Sidney B. Felsen referred to the pivotal figures of modern art history as he would old friends, recalling crucial moments in those annals as if they’d happened yesterday.
“That’s Richard Serra stomping on it, while he’s developing a piece,” Felsen said, gesturing to a photograph of the famed sculptor tramping on a paintstick print at the Los Angeles studios of Gemini Graphic Editions Limited, which Felsen co-founded almost fifty years ago. “Actually, he’s dancing to it, is what it is. There’s music playing, and he’s jumping on it so he can get some texture.”
Speaking in a tired but assured monotone at a National Gallery of Art press preview last week, Felsen looked exactly how one expects such a consummate patron of the arts to look. He wore a pinstriped seersucker suit, Panama hat, salt-and-pepper beard, bowtie and scarf with the panache few people can pull off nowadays.
He seemed like somebody forged in a hugely interesting past but intent on unabashedly existing in the present. So it is with much of the modern art on view in this 17-artist show, which opened Sunday. The works interplay with the artists of old, but manage to look exciting and new at the same time.
And so it is with Gemini G.E.L. itself, which since 1966 has managed to evolve and innovate rather than drift into stagnation. This progress was shown by the new generation of Gemini leaders present at the preview, as well as the fact that, though this is the National Gallery’s fourth Gemini-centric show, it still manages to craft new angles on beloved artworks.
The list of artists on view reads like a who’s-who of late 20th-century American art. Roy Lichtenstein innovates, Frank Stella perplexes, Jasper Johns dazzles and Robert Rauschenberg, well … it’s hard to explain.
[ READ MORE: Lichtenstein ]
These artworks show progression in two senses: the serial sense that governs the exhibition’s curatorial theme, and the technological sense that has made Gemini so notable.
In “Bull Profile,” a six-part series by Lichtenstein, the titular Holstein becomes more and more abstract with each print. The progression from a woodblock-style print reminiscent of Albrecht Dürer to pseudo-neoplasticism recalling Piet Mondrian could be a trying one. Instead, Lichtenstein guides us through with steady hand and cheery palette, ensuring we’re comfortable as we watch him work magic.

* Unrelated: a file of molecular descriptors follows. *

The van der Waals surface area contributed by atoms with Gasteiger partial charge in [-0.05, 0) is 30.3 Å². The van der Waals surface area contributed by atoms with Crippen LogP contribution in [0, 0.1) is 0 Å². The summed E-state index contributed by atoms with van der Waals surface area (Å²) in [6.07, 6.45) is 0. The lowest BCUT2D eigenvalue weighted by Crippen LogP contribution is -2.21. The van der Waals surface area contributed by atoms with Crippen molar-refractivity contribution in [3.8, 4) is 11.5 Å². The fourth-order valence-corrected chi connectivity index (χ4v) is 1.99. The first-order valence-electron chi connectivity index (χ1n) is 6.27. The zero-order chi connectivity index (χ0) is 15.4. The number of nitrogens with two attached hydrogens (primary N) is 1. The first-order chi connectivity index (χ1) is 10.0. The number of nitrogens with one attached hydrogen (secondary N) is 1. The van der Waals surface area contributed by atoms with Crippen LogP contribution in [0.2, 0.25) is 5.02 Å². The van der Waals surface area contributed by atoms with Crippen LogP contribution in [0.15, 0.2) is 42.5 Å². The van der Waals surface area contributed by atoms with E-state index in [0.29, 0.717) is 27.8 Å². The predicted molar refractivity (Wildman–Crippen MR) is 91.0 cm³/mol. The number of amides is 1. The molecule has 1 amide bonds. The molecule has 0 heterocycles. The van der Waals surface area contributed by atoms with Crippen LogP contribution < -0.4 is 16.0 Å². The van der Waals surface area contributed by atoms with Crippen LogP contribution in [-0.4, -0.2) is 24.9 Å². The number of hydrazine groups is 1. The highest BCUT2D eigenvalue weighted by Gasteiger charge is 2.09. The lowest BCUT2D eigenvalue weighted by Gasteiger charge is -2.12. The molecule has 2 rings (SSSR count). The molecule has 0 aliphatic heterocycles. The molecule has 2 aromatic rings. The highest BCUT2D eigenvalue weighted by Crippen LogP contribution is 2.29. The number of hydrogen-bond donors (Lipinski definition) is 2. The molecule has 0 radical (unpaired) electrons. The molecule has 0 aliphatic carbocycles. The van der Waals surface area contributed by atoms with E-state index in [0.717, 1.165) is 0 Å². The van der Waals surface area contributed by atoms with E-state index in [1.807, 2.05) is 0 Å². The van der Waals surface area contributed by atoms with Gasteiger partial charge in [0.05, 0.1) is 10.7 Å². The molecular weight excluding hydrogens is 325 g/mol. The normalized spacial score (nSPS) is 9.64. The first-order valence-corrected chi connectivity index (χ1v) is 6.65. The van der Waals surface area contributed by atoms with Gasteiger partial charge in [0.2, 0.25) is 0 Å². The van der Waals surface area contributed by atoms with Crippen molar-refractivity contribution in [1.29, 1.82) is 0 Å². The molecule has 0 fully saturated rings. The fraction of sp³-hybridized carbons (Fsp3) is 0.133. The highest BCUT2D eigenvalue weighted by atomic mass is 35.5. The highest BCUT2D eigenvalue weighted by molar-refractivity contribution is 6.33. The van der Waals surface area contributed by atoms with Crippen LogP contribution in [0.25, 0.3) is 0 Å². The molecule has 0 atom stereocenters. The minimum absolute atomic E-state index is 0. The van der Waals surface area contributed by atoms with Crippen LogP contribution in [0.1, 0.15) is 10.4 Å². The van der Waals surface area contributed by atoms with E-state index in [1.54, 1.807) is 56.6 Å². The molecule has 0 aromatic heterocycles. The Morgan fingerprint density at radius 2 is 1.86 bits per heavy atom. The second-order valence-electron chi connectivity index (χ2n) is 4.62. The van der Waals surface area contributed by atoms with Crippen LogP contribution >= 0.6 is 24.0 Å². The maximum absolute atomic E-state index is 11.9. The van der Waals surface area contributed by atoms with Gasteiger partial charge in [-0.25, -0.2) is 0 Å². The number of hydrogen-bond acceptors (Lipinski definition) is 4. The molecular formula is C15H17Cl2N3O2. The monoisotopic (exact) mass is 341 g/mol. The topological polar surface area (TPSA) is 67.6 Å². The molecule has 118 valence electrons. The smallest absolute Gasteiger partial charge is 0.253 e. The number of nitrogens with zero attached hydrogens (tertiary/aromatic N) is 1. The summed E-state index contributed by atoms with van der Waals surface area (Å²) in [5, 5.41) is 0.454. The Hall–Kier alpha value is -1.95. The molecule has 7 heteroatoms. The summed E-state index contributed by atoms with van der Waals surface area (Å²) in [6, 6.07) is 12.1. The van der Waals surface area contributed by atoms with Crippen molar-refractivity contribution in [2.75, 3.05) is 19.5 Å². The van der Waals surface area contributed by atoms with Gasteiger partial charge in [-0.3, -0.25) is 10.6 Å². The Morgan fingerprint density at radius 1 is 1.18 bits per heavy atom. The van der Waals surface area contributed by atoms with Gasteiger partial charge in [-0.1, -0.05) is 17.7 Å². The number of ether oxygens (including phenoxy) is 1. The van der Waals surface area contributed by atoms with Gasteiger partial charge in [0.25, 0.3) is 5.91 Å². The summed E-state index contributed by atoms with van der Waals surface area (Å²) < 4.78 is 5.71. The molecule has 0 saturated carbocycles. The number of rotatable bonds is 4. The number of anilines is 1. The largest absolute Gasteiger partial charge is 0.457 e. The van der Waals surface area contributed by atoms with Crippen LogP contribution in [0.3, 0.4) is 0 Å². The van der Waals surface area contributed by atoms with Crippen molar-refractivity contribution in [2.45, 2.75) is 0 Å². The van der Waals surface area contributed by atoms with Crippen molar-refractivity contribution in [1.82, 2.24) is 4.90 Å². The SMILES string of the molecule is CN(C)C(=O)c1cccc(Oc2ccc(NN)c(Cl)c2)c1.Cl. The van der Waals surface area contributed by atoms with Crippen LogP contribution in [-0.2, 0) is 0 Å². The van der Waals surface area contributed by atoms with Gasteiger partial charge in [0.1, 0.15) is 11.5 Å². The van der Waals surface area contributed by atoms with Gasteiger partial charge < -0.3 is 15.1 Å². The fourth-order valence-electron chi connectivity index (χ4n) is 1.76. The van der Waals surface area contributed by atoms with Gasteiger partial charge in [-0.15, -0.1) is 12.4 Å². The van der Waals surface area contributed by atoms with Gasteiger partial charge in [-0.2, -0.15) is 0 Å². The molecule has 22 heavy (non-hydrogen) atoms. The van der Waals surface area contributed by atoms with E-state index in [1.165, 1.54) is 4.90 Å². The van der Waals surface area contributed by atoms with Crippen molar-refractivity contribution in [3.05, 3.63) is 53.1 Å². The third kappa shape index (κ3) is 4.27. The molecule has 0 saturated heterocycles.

In a set of stylized number prints, “0 through 9,” Jasper Johns uses a spectrum of color in which the top color layer of one piece becomes the middle in the next. Additionally, the voyage begins with the three primary colors and ends with the three secondaries.
Throughout “The Weather Series,” David Hockney references old artists to tell a pictorial story. “Rain” and “Snow” recall Japanese printmaker Katsushika Hokusai. “Mist” resembles Claude Monet’s light studies of Rouen Cathedral. “Sun” evokes the work of Johannes Vermeer — whose incomparable “Woman in Blue Reading a Letter” is on short-term loan to the Gallery until December 1.
“Wind” brings all the elements together as scraps of painted paper, flying about above the Melrose Avenue sign that points toward Gemini.
[ READ MORE: Hockney ]
The works’ technical progression through five decades of evolving printmaking at Gemini is similarly notable. Felsen explains the process: “During the proofing session at Gemini is when the artists come in and they do their creating, and it’s a time of trial and error and much experimentation. … And it’s very often that there’s a need for new materials or new processes.”
Examples of diverse media include the Serra paintstick works Felsen described or the silken Rauschenberg series on display.
Serra explores famous bluesmen in works that exhibition curator Adam Greenhalgh said had “a sonic, booming quality … that seems entirely appropriate.”
Rauschenberg combines pop culture and news images in the transient medium of hanging fabric.
“Some of the most important and influential artists of the past five decades have conceived and produced groundbreaking series, both print and sculpture, at Gemini G.E.L.,” National Gallery Director Earl Powell III said at the preview.
Felsen saw this as an honor.
“We’ve been very fortunate, and throughout the years we’ve worked with several of the most accomplished artists of our time,” Felsen said. “I think we’ve also been fortunate that a great amount of very important art has been done in the workshop that developed then to becoming a part of art history.”
The chronicle of art history presented by Gemini’s day-to-day operations attracted the National Gallery early on. And when the Gallery came knocking in 1980, Felsen said with a knowing sarcasm, “we played it cool and immediately said yes.” The gallery’s Gemini archives were thus established.
Through the following years, the National Gallery has hosted four Gemini exhibitions, each expanding on the success of the previous on, drawing hundreds of thousands of visitors to see the fantastic prints.
Powell announced that some of the Gemini archive’s highlights will be part of a major exhibition next summer called “Three Centuries of American Prints.”
Felsen said the prestige of being part of the National Gallery was “impossible to measure.”
“And for those of you that might remember the days of Lou Gehrig,” he said, “I want to paraphrase an expression that he made, that all of us at Gemini are some of the most fortunate people that ever existed on the face of the Earth. That’s it.”
“The Serial Impulse at Gemini G.E.L.” runs through Feb. 7, 2016 at the National Gallery of Art.